A Virginia man who claimed he was injured after slipping in a Bristol Motor Speedway bathroom during a 2016 race has voluntarily withdrawn a $2 million federal lawsuit filed against the track and its owner, Speedway Motorsports.
Judge Clifton Corker with the U.S. District Court in Greeneville, Tennessee, issued an order last week dismissing the case with prejudice, which means it can’t be refiled.
Patrick Fischer, of Midlothian, Virginia, claimed in the suit that he slipped in a “clear liquid” while entering a restroom at the August 2016 Bass Pro Shops NRA Night Race and sustained a number of injuries.
The lawsuit claimed that BMS and Speedway Motorsports failed to clean up the spill or warn customers about the wet floor. Fischer claimed that he suffered injuries as a result of negligence, which BMS denied.
Fischer first filed his lawsuit in August 2017 and then moved to voluntarily dismiss the case in February 2019. However, he revived the complaint in February of this year.
The suit sought up to $2 million in compensatory damages and demanded a jury trial.
In a motion for summary judgment filed with the court in May, BMS argued that Fischer could not show cause for his injuries and could not show that the track created the condition or knew about it.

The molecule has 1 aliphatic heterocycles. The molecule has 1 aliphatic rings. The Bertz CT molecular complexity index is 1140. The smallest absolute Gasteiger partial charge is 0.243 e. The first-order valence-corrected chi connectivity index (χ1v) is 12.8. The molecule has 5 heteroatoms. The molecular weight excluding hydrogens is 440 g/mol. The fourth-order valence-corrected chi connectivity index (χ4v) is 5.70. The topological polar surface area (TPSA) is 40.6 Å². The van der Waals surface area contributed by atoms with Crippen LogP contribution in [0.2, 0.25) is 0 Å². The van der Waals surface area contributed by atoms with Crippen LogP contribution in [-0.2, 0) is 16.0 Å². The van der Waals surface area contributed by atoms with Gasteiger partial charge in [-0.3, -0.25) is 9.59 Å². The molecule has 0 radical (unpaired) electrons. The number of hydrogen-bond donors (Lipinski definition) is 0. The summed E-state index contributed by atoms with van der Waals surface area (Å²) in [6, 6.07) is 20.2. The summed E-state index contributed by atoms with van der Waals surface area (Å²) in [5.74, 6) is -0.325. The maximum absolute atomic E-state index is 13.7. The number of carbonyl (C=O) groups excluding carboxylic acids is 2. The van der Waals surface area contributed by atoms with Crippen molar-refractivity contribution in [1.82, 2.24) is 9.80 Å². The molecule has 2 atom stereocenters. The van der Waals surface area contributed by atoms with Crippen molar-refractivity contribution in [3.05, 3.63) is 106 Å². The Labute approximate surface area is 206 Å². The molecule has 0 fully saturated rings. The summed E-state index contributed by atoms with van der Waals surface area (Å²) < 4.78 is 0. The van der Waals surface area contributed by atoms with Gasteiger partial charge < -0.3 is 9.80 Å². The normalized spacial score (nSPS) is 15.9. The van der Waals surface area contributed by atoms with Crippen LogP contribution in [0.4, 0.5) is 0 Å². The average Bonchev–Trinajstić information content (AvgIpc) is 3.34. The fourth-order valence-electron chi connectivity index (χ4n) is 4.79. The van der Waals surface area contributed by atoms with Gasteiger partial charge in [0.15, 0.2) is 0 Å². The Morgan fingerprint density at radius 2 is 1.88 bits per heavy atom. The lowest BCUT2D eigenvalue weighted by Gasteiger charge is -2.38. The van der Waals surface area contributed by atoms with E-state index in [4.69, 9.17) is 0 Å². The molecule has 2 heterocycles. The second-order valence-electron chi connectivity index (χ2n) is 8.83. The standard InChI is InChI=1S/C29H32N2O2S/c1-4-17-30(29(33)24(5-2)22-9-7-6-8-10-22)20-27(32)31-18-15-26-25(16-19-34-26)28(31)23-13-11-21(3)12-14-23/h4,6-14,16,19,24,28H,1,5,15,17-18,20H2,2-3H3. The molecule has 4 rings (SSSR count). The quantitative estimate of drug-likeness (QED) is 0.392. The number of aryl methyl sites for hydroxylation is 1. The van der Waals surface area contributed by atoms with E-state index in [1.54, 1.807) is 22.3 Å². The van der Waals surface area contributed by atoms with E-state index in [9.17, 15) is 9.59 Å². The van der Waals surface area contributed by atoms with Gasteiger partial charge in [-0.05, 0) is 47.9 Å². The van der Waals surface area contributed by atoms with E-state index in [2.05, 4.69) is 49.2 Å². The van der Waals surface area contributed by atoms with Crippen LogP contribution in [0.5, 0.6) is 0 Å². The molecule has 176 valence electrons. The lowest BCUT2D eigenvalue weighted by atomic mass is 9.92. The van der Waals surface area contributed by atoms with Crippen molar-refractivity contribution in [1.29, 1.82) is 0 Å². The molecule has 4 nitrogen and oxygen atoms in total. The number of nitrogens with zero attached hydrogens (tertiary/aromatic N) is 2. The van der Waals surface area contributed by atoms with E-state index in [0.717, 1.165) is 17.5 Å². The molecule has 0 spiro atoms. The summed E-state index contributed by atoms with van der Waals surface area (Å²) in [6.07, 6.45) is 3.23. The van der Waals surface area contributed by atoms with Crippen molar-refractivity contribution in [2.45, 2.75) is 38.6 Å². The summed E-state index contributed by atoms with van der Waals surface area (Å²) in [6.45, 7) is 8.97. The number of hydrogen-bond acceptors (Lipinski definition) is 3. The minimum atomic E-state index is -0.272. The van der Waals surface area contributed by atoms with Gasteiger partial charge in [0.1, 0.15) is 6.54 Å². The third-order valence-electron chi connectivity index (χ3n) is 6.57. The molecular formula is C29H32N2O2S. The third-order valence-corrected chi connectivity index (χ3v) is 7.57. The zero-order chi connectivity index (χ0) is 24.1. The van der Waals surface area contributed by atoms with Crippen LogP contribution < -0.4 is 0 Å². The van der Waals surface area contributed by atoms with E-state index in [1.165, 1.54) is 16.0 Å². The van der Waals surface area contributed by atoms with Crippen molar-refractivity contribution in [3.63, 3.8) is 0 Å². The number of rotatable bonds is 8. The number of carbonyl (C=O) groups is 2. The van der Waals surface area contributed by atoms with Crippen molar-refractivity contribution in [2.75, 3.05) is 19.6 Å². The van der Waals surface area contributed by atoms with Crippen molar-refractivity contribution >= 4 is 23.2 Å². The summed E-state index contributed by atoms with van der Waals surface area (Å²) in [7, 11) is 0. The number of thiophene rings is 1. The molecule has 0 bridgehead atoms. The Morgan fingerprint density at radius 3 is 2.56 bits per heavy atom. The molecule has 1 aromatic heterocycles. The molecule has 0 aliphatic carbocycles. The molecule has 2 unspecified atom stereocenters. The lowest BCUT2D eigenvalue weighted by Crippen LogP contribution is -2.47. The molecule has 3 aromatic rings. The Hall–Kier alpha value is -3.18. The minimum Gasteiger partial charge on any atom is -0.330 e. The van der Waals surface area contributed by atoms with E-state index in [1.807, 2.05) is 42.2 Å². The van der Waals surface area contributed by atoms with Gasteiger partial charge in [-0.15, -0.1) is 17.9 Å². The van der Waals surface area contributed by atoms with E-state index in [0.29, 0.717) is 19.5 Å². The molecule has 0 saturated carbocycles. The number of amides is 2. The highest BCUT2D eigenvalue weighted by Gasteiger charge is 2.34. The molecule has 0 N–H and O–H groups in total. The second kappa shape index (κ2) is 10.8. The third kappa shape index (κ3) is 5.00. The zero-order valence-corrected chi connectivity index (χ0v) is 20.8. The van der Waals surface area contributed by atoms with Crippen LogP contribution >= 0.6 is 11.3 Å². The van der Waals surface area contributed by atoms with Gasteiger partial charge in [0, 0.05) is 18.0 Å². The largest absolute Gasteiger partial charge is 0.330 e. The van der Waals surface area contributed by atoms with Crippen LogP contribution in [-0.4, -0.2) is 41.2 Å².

A motion for summary judgment asks the court to issue a judgment without the case proceeding to a full trial.
Fischer did not file a written response to this motion and earlier this month submitted a separate motion for voluntary dismissal, according to the court docket. The judge approved the dismissal on June 25.
Mac Meade, a Johnson City-based lawyer who represents Fischer, declined comment on the case’s dismissal on Monday.
Meade wrote in an email that he is “not at liberty to comment on the terms surrounding the dismissal of this case pursuant to an agreement with the Defendant.”
Attorney Suzanne Cook, also based out of Johnson City, represents BMS and said Fischer did not receive a settlement for any of the claims raised in the suit.
“We filed a Motion for Summary Judgment, which is public record in the court file. Mr. Meade and his client did not contest it (e.g. they did not respond to it in writing and did not have any oral argument before the court) and instead chose to dismiss the case permanently,” Cook wrote in an email. “Our client did not pay any sums for the claims of liability nor personal injury made by Mr. Fischer.”